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Healthcare-Associated Infections in Nursing Homes: Why Is Research Limited?


Nicola Thompson, PhD, Epidemiologist, Division of Healthcare Quality Promotion, Centers for Disease Control and Prevention (CDC), explains why research and surveillance of HAIs in US nursing homes has been limited.
Interview Transcript (slightly modified for readability)
“I think it has been hard, and it is hard to do research or surveillance work in nursing homes, and that’s borne out when you go to the literature and reviews and look for information on the prevalence of infections, or the incidence of infections in nursing homes.
Studies that get done tend to occur in small numbers in facilities in relatively small geographic areas that seem to be led by people who are academics, who are highly engaged in nursing homes. So, it’s people outside of the nursing home facility that have interest and are able to get projects going. I think that a lot of [what’s] been missing is the strong, and ongoing infrastructure for nursing homes to be do this work on their own, and it’s challenging.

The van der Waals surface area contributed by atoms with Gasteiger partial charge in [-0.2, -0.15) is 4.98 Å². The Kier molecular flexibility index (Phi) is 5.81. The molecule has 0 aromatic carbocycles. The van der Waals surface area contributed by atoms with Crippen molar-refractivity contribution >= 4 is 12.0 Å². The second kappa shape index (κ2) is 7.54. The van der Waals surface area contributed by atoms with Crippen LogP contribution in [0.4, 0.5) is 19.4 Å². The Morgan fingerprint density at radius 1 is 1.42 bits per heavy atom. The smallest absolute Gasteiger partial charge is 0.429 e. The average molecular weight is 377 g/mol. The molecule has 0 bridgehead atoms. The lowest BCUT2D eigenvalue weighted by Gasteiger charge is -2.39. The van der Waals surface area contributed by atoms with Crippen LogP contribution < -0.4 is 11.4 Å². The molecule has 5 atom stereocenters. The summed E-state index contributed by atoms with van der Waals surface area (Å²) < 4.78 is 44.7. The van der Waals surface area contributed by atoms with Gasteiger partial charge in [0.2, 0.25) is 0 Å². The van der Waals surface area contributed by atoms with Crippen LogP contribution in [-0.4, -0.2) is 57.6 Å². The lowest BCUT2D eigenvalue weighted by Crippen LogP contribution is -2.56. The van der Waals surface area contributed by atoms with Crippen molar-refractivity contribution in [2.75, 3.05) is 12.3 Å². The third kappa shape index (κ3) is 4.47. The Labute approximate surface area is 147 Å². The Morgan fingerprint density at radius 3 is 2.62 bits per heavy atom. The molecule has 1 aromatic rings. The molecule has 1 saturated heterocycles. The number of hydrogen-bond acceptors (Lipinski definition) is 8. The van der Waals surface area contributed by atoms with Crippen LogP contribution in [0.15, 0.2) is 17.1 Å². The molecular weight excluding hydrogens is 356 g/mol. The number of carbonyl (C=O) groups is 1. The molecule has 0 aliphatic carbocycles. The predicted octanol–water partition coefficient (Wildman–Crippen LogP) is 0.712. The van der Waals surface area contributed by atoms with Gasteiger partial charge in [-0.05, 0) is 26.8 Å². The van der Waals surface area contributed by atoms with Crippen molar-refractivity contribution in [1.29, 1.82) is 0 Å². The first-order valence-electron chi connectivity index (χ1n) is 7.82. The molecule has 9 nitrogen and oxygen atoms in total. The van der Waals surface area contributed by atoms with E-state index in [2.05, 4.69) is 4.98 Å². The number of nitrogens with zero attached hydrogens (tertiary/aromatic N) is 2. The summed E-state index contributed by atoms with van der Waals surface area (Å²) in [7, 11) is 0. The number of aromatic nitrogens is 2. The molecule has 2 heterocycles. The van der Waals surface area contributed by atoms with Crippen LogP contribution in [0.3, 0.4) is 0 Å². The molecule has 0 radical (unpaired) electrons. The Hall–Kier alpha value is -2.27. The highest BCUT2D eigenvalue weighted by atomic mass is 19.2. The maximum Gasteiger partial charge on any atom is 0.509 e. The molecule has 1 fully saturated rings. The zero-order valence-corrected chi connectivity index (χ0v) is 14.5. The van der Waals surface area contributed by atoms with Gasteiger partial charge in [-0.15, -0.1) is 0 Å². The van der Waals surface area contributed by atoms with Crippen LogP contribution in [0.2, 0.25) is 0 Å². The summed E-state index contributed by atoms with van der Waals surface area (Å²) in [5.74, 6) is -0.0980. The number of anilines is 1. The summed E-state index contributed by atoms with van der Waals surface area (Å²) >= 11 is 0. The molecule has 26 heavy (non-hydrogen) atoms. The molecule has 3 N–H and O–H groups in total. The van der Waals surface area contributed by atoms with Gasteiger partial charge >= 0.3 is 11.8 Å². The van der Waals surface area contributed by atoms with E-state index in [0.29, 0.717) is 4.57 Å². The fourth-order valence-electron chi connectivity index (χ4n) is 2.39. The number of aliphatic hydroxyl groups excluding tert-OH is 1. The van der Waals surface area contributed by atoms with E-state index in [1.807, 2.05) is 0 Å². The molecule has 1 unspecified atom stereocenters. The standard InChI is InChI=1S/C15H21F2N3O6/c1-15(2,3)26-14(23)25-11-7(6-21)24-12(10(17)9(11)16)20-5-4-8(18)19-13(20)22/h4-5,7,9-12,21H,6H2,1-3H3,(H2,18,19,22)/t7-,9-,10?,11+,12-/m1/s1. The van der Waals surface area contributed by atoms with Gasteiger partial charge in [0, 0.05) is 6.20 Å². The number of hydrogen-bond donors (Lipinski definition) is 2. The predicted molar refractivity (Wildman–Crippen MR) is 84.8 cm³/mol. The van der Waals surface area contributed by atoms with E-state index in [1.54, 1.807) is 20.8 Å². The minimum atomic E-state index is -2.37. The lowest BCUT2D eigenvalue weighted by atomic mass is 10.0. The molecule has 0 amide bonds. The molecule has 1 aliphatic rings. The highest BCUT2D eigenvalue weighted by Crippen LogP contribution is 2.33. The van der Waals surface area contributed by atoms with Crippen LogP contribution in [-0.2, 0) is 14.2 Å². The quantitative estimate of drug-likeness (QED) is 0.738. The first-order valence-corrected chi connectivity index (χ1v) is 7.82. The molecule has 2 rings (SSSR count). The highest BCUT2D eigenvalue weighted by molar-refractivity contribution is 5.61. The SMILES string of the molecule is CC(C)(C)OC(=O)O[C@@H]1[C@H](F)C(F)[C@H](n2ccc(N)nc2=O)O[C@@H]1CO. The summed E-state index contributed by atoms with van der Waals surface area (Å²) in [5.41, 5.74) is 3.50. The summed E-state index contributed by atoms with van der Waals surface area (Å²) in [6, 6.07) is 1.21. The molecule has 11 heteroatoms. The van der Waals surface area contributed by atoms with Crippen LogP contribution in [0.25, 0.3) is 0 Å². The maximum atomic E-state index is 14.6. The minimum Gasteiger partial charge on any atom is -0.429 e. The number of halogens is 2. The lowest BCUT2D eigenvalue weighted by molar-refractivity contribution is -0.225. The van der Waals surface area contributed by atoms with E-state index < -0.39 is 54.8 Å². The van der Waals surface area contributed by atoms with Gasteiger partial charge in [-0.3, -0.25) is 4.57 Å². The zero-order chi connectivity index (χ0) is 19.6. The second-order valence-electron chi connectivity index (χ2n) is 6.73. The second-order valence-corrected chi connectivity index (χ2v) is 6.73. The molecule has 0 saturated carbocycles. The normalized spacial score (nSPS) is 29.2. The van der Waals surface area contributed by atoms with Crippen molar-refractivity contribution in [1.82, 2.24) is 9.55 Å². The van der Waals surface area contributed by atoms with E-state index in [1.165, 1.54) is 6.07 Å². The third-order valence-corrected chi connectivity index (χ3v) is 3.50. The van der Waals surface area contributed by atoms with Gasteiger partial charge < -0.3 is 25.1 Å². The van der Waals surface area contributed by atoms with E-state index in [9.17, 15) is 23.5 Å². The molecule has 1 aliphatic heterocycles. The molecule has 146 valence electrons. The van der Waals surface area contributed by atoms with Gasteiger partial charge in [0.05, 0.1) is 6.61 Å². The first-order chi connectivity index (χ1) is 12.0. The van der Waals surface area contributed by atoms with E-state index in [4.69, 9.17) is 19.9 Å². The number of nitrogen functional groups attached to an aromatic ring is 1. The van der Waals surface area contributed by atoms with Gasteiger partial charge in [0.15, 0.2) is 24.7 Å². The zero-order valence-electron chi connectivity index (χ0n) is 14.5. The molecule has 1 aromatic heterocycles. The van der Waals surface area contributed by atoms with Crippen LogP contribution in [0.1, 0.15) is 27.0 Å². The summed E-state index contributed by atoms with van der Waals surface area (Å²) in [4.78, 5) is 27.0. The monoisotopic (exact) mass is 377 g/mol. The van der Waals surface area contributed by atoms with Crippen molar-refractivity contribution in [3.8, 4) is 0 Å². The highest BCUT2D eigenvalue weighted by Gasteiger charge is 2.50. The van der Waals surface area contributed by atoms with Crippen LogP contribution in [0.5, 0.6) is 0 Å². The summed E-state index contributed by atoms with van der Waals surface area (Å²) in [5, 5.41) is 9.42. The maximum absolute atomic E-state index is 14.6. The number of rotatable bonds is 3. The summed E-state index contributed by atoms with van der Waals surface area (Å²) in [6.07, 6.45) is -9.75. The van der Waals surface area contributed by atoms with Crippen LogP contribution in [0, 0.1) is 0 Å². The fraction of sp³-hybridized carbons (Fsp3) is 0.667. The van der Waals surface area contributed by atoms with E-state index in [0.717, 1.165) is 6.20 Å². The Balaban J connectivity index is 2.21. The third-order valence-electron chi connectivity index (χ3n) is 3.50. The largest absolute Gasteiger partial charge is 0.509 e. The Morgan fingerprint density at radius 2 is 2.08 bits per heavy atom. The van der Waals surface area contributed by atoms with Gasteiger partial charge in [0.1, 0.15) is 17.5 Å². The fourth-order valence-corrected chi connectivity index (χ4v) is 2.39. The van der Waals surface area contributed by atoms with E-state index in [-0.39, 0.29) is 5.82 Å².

Many people believe that working in nursing home settings, they’re a potentially vulnerable population, or a tough population to work with for many reasons, and steer away from that. But, I think that we got to a point in time now where we know enough about the epidemiology of healthcare-associated infections, and how transmission occurs, and really understanding how this patient movement from one healthcare [setting] to another can really propagate the transmission of infections.
So, looking at healthcare as a single setting, focusing just on acute care or just on outpatient care, or just on nursing home care, you really miss the big picture and understanding how infections occur and how they manifest and transmit between these different settings is key in terms of developing interventions that can lead to prevention.”
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